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UK govt to stop use of illicit money in property purchases by foreigners

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Zamira Hajiyeva lived in this US$14.5 million townhouse in London's upscale Knightsbridge neighbourhood. She has been ordered to show proof that the property was bought with legitimate income.

London

UNTIL quite recently, Zamira Hajiyeva was living the high life, according to British authorities. She had a US$14.5 million townhouse in London's tony Knightsbridge neighbourhood, a golf club in the English countryside and a gold-plated shopping habit at Harrods. That was before a British court this year asked the 55-year-old from Azerbaijan an impertinent question: How did she afford those purchases?

That query is at the heart of a bold British push to try to reverse what the government believes is a flood of foreign investment stemming from overseas corruption and criminality. For more than a decade, ultrarich people from the former Soviet Union, China and the Middle East have turned to London mansions, New York high-rises, and chic properties in Vancouver, Miami and Paris to store their cash. The phenomenon has turned the real estate markets of North American and European cities into the savings accounts of wealthy foreigners - some of whom face allegations of corruption or crime back home.

Regulators on both sides of the Atlantic have failed to stem the tide, which has helped drive property prices beyond the reach of some local residents and, critics argue, facilitated illicit conduct overseas. Now a new investigative tool being launched by British authorities could serve as a powerful deterrent.

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But it is fraught, forcing wealthy individuals to demonstrate that they bought property with lawfully earned funds - a departure from legal precedent that required the state to prove the use of illicit money. "It is quite a dramatic move to put a burden on somebody to explain the legitimacy of their income, versus the reverse burden, which would normally be on the state to show income or property had been unlawfully obtained. We have issues about that," said Jonathan Fisher, a lawyer specialising in white-collar-crime cases.

The case involving Ms Hajiyeva - whose husband is serving a prison sentence in Azerbaijan for embezzlement - is the first of what the government says will be several efforts to deploy the new "unexplained wealth orders" in the coming months. Under new legislation, law enforcement agencies can seek the orders from a court when they have "reasonable grounds to suspect" that a person lacks enough legal income to explain a large purchase - and has ties to a foreign public official or possible links to crime.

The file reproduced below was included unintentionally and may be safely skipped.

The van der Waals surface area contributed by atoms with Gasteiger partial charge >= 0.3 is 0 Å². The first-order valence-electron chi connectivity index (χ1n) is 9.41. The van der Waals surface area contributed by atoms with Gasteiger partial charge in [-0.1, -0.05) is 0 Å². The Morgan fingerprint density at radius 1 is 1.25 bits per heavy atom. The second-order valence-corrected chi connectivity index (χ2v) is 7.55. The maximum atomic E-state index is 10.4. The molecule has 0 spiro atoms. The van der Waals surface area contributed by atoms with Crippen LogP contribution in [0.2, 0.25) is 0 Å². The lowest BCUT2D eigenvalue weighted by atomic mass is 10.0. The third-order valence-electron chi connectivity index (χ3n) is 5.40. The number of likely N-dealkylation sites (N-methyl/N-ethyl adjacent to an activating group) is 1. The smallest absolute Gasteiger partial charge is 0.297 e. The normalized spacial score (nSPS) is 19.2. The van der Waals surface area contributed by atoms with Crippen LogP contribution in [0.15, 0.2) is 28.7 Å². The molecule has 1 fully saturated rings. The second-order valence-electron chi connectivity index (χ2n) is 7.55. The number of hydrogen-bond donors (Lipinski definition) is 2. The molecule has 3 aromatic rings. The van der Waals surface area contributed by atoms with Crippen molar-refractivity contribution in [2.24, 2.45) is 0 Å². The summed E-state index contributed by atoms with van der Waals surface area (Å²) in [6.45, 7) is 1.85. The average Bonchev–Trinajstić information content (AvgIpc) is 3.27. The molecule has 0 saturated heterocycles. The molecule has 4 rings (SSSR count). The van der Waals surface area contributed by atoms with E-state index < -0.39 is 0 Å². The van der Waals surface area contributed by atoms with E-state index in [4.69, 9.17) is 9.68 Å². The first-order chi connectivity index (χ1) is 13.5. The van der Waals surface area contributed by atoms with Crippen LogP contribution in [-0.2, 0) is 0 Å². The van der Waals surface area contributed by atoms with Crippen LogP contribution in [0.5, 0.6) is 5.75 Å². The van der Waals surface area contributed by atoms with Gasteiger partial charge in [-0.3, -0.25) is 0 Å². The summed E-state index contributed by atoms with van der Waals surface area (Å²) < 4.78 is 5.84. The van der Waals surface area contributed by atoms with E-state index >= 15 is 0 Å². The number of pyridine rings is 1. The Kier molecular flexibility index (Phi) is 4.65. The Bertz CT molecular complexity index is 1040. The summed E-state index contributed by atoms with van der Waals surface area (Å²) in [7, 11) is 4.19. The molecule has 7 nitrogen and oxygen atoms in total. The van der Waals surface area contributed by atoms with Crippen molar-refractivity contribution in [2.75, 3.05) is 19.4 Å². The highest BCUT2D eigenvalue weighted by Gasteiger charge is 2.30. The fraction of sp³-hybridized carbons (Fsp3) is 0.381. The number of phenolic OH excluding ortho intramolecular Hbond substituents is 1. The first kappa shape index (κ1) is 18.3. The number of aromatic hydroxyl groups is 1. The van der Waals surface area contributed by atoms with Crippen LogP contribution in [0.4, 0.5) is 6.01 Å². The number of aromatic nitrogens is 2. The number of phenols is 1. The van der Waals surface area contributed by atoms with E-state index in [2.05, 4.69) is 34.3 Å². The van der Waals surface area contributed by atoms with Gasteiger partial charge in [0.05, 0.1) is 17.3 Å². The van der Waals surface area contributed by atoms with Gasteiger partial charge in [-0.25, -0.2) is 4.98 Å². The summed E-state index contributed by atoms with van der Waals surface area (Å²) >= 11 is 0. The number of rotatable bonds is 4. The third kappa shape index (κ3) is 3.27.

If recipients of the orders can't show that they used legitimate income, the court may allow the government to seize the property. Donald Toon, head of economic and cybercrime at the National Crime Agency, which requested the court orders against Ms Hajiyeva, said the government is enforcing the law that Parliament passed.

London's rich culture and nightlife and posh boarding schools have made it a magnet for overseas capital, bringing a flood of wealthy foreigners seeking a comfortable life away from their sometimes turbulent home countries. Foreign money particularly streamed to London after the fall of the Soviet Union in 1991, when privatisation of state-owned industries, often through corrupt auctions, created a new generation of millionaires and billionaires.

Buyers from former Soviet republics helped drive London housing prices to record highs, causing consternation among Britons who were priced out of the market. In 2015 the National Crime Agency said overseas criminals were laundering billions of pounds through property purchases.

Then-prime minister David Cameron said British properties were "being bought by people overseas through anonymous shell companies, some with plundered or laundered cash".

Concerns grew so acute that a pair of anti-corruption campaigners started a "kleptocracy tour" of London, escorting journalists and politicians around wealthy neighbourhoods dotted with foreign-owned mansions. The partners are former finance industry executives based in London - Arthur Doohan and Roman Borisovich - who say they fund the effort largely with their own money.

Strolling down a Knightsbridge street in the autumn sunshine last month, Mr Doohan pointed towards a large brick home. "This is Mr Firtash's iceberg," he said, referring to the Ukrainian oligarch Dmytro Firtash, who is living in Austria fighting a US extradition request on bribery charges that he denies.

Iceberg, Mr Doohan explained, means "a house that goes down as far as it goes up" - in this case with an underground swimming pool, he said. A few blocks away Mr Doohan arrived at Ms Hajiyeva's townhouse, where all the curtains were drawn.

Now that the property is subject to an unexplained wealth order, it "will become a highlight" of the tour, he said.

Money laundering "just damages people", he said. "It damages people in Russia and Nigeria, the places where the money was stolen from. They don't get roads, schools, hospitals ... and it damages people in the UK," he added. "The price of property has been driven against the interests of the law-abiding, taxpaying citizens." WP